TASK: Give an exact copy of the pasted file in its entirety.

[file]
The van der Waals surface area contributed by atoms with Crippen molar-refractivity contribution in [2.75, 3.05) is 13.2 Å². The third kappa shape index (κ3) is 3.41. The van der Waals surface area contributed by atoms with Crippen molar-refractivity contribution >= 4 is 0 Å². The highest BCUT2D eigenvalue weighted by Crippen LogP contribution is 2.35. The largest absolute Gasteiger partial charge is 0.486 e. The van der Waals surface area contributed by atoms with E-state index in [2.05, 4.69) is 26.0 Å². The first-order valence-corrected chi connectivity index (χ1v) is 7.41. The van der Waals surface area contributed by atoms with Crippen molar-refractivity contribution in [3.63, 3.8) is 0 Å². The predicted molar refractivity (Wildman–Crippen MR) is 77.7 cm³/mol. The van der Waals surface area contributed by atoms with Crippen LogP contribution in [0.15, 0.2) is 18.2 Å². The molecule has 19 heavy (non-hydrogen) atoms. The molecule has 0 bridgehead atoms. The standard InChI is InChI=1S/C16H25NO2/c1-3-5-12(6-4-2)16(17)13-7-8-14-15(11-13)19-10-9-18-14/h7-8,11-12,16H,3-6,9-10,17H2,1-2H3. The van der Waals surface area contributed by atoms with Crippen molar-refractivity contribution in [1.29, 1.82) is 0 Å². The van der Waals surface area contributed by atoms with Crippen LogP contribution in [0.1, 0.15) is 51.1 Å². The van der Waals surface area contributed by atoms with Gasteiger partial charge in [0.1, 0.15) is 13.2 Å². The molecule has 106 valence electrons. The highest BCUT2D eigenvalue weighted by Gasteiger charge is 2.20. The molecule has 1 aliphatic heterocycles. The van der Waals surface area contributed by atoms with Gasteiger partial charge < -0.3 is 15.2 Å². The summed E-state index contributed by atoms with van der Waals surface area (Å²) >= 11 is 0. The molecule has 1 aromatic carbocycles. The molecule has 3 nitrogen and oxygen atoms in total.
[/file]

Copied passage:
The van der Waals surface area contributed by atoms with Crippen molar-refractivity contribution in [2.75, 3.05) is 13.2 Å². The third kappa shape index (κ3) is 3.41. The van der Waals surface area contributed by atoms with Crippen molar-refractivity contribution >= 4 is 0 Å². The highest BCUT2D eigenvalue weighted by Crippen LogP contribution is 2.35. The largest absolute Gasteiger partial charge is 0.486 e. The van der Waals surface area contributed by atoms with E-state index in [2.05, 4.69) is 26.0 Å². The first-order valence-corrected chi connectivity index (χ1v) is 7.41. The van der Waals surface area contributed by atoms with Crippen molar-refractivity contribution in [3.63, 3.8) is 0 Å². The predicted molar refractivity (Wildman–Crippen MR) is 77.7 cm³/mol. The van der Waals surface area contributed by atoms with Crippen LogP contribution in [0.15, 0.2) is 18.2 Å². The molecule has 19 heavy (non-hydrogen) atoms. The molecule has 0 bridgehead atoms. The standard InChI is InChI=1S/C16H25NO2/c1-3-5-12(6-4-2)16(17)13-7-8-14-15(11-13)19-10-9-18-14/h7-8,11-12,16H,3-6,9-10,17H2,1-2H3. The van der Waals surface area contributed by atoms with Crippen molar-refractivity contribution in [1.29, 1.82) is 0 Å². The van der Waals surface area contributed by atoms with Crippen LogP contribution in [0.1, 0.15) is 51.1 Å². The van der Waals surface area contributed by atoms with Gasteiger partial charge in [0.1, 0.15) is 13.2 Å². The molecule has 106 valence electrons. The highest BCUT2D eigenvalue weighted by Gasteiger charge is 2.20. The molecule has 1 aliphatic heterocycles. The van der Waals surface area contributed by atoms with Gasteiger partial charge < -0.3 is 15.2 Å². The summed E-state index contributed by atoms with van der Waals surface area (Å²) >= 11 is 0. The molecule has 1 aromatic carbocycles. The molecule has 3 nitrogen and oxygen atoms in total.